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How Daytona Qualifying Works

        Auto | NASCAR Racing

Speedweeks at Daytona
NASCAR driver Kevin Harvick crosses the finish line as the checkered and yellow flag are waved to win the NASCAR Bud Shootout Saturday, Feb. 7, 2009 in Daytona Beach, Fla.
NASCAR driver Kevin Harvick crosses the finish line as the checkered and yellow flag are waved to win the NASCAR Bud Shootout Saturday, Feb. 7, 2009 in Daytona Beach, Fla.
AP Photo/David Graham

­Qualifying for any NASCAR race is challenging, but qualifying for the Daytona 500 is especially difficult. Every year, the Daytona 500 attracts the head honchos of many of the corporations that sponsor NASCAR and the various race te­ams. Coupled with the fact that it's the first race of the season, the pressure to qualify is immense. Fittingly, qualifying for the Daytona 500 is a feat in itself.

Speedweeks is the term given to the two weeks that encompass the Daytona 500. For the NASCAR Sprint Cup Series, Speedweeks begins with single-car practice sessions and eventually leads up to drafting practice and then race practice. Along the way, NASCAR holds a special event called the Budweiser Shootout. The Shootout is a 75-lap, non-points race held on the Saturday prior to the Daytona 500. The drivers race for 25 laps, take a 10-minute intermission and then head back out onto the track for the final 50 laps.

The Sunday before the race is qualifying day and every car on the entry list -- at least those cars that have passed NASCAR inspection -- gets a shot at the pole position. Like every other qualifying session, drivers get an entry, or up-to-speed, lap and two timed qualifying laps. Teams often do several unique tricks to the cars to gain every ounce of speed they can. Small disc-brake rotors are installed and the brake pads are pried away from the discs to eliminate all rolling resistance. Team will often use thin-weight oil in order to create less friction in the engine. Drivers also do whatever they can, as the typical qualifying session sees cars travel around the top of the track during the first lap then drop to the bottom of the track on the second lap. Because the superspeedways are so big and banked so high, drivers can hold the throttle wide open during their qualifying laps. Driving in the high lane gives the cars more initial speed, but the low line is the shortest distance around. If you were to wrap a piece of rope around the lower edge of the track and another piece of rope around the top edge of the track, and then measure the two pieces of rope side by side, you would find that the rope used to measure the outer edge would be much longer. Because the centrifugal force is greater the lower on the track the cars run, the speeds are often faster -- that is, if the car handles well.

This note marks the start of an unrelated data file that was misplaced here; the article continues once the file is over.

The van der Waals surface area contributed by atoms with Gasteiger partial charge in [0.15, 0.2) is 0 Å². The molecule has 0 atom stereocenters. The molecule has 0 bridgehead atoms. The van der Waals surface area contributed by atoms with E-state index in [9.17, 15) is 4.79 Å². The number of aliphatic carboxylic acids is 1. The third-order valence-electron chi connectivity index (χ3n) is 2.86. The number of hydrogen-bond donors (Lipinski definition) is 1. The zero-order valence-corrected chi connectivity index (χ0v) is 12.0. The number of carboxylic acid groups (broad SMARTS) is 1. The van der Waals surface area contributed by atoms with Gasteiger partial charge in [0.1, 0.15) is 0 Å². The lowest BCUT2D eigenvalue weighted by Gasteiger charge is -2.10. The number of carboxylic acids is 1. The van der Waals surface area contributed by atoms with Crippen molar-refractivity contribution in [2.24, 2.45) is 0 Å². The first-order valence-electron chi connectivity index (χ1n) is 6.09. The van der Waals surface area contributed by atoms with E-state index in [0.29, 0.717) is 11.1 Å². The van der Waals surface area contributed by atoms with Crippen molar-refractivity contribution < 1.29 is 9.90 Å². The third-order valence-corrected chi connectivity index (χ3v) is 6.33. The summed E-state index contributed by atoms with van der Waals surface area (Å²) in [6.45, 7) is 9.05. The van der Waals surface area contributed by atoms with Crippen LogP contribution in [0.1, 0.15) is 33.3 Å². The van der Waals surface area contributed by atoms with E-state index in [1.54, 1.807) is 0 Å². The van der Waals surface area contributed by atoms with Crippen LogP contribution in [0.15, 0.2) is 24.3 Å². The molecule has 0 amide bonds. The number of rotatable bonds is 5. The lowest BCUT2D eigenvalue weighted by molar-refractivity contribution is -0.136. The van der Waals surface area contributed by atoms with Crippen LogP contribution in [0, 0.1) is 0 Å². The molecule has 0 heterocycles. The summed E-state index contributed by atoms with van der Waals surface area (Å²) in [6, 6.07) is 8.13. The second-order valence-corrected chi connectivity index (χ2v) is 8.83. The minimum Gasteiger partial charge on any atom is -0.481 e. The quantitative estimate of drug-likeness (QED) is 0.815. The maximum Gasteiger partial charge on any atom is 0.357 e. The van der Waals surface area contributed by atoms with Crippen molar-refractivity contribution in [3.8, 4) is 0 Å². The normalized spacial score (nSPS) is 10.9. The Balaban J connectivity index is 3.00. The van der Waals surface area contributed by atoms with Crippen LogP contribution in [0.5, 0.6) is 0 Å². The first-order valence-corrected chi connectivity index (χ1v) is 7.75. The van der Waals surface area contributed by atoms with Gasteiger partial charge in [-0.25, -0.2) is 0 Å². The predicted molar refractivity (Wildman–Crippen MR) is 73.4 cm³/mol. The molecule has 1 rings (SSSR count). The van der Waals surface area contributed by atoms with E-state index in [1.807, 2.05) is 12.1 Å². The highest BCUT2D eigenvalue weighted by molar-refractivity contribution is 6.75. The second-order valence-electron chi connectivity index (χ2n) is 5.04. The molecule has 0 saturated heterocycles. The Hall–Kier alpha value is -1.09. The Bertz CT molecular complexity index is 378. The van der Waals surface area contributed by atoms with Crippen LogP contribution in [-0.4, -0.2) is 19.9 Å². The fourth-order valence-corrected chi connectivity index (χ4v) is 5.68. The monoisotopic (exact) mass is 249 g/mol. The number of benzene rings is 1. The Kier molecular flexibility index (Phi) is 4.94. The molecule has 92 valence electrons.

Qualifying speeds are measured in this way:

In this formula, distance is the track length and time is the vehicle's recorded lap time. We know that one hour equals 3,600 seconds, and the track length at Daytona International Speedway is 2.5 miles (4.02 kilometers). So, if a driver turns in a lap time of 48.62 seconds, we have all of the data that we need to calculate the average speed for that lap. Here's how it's done:

Time = 48.62 seconds

Speed = 2.5 x (3600/48.62) = 2.5 x 74.0436 = 185.109mph

Or if you choose to calculate the average lap speed using metric measurements:

Distance = 4.02 kilometers

Time = 48.62 seconds

Speed = 4.02 x (3600/48.62) = 4.02 x 74.0436 = 297.655 km/h

As you're about to find out, laying down a fast qualifying lap does little to secure a spot on the starting grid. It doesn't matter where the driver initially qualifies; what matters is where they finish in the qualifying race. In a cruel twist, the fastest cars on qualifying day don't always make the Daytona 500. Are you confused yet? Not to worry -- keep reading to understand how NASCAR sets the field for each Daytona 500.


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